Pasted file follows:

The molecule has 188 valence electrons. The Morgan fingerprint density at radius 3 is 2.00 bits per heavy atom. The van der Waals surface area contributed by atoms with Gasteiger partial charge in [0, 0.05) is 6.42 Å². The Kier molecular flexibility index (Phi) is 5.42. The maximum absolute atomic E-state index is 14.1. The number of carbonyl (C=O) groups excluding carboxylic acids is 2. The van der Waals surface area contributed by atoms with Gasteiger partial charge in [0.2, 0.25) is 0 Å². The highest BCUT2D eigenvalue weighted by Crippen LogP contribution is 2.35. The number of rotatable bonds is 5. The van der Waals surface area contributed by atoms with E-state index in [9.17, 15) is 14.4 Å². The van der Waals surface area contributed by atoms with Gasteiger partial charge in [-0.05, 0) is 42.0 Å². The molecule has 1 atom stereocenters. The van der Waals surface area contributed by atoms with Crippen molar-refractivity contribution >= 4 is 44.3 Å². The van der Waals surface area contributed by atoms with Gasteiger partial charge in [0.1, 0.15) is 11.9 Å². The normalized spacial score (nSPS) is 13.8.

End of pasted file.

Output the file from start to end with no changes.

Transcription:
The molecule has 188 valence electrons. The Morgan fingerprint density at radius 3 is 2.00 bits per heavy atom. The van der Waals surface area contributed by atoms with Gasteiger partial charge in [0, 0.05) is 6.42 Å². The Kier molecular flexibility index (Phi) is 5.42. The maximum absolute atomic E-state index is 14.1. The number of carbonyl (C=O) groups excluding carboxylic acids is 2. The van der Waals surface area contributed by atoms with Gasteiger partial charge in [0.2, 0.25) is 0 Å². The highest BCUT2D eigenvalue weighted by Crippen LogP contribution is 2.35. The number of rotatable bonds is 5. The van der Waals surface area contributed by atoms with E-state index in [9.17, 15) is 14.4 Å². The van der Waals surface area contributed by atoms with Gasteiger partial charge in [-0.05, 0) is 42.0 Å². The molecule has 1 atom stereocenters. The van der Waals surface area contributed by atoms with Crippen molar-refractivity contribution >= 4 is 44.3 Å². The van der Waals surface area contributed by atoms with Gasteiger partial charge in [0.1, 0.15) is 11.9 Å². The normalized spacial score (nSPS) is 13.8.